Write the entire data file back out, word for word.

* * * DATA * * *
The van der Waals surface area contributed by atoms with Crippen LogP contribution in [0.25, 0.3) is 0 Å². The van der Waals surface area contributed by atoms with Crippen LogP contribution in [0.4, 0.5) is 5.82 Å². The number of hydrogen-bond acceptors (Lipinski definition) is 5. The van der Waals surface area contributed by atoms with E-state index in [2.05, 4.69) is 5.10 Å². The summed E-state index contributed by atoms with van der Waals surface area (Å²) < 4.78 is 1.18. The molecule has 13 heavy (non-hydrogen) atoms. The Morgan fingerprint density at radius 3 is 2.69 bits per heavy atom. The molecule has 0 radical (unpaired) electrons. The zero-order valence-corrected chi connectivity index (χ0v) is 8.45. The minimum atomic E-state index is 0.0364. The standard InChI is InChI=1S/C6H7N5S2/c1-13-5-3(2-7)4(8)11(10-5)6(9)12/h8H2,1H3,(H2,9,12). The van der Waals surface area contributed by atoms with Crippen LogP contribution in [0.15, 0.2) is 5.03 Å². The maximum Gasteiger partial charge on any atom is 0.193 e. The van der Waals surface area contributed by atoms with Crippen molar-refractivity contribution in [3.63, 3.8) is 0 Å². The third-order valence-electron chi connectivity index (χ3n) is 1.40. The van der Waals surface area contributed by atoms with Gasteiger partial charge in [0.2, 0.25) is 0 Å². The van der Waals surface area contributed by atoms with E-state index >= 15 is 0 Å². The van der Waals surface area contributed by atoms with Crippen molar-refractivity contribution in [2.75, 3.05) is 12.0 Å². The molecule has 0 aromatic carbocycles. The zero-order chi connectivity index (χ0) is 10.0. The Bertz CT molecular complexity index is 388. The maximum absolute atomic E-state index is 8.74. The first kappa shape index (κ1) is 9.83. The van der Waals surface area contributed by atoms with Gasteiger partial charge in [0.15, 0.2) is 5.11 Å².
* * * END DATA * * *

The van der Waals surface area contributed by atoms with Crippen LogP contribution in [0.25, 0.3) is 0 Å². The van der Waals surface area contributed by atoms with Crippen LogP contribution in [0.4, 0.5) is 5.82 Å². The number of hydrogen-bond acceptors (Lipinski definition) is 5. The van der Waals surface area contributed by atoms with E-state index in [2.05, 4.69) is 5.10 Å². The summed E-state index contributed by atoms with van der Waals surface area (Å²) < 4.78 is 1.18. The molecule has 13 heavy (non-hydrogen) atoms. The Morgan fingerprint density at radius 3 is 2.69 bits per heavy atom. The molecule has 0 radical (unpaired) electrons. The zero-order valence-corrected chi connectivity index (χ0v) is 8.45. The minimum atomic E-state index is 0.0364. The standard InChI is InChI=1S/C6H7N5S2/c1-13-5-3(2-7)4(8)11(10-5)6(9)12/h8H2,1H3,(H2,9,12). The van der Waals surface area contributed by atoms with Crippen LogP contribution in [0.15, 0.2) is 5.03 Å². The maximum Gasteiger partial charge on any atom is 0.193 e. The van der Waals surface area contributed by atoms with Crippen molar-refractivity contribution in [3.63, 3.8) is 0 Å². The third-order valence-electron chi connectivity index (χ3n) is 1.40. The van der Waals surface area contributed by atoms with Gasteiger partial charge in [0.2, 0.25) is 0 Å². The van der Waals surface area contributed by atoms with E-state index >= 15 is 0 Å². The van der Waals surface area contributed by atoms with Crippen molar-refractivity contribution in [2.75, 3.05) is 12.0 Å². The molecule has 0 aromatic carbocycles. The zero-order chi connectivity index (χ0) is 10.0. The Bertz CT molecular complexity index is 388. The maximum absolute atomic E-state index is 8.74. The first kappa shape index (κ1) is 9.83. The van der Waals surface area contributed by atoms with Gasteiger partial charge in [0.15, 0.2) is 5.11 Å².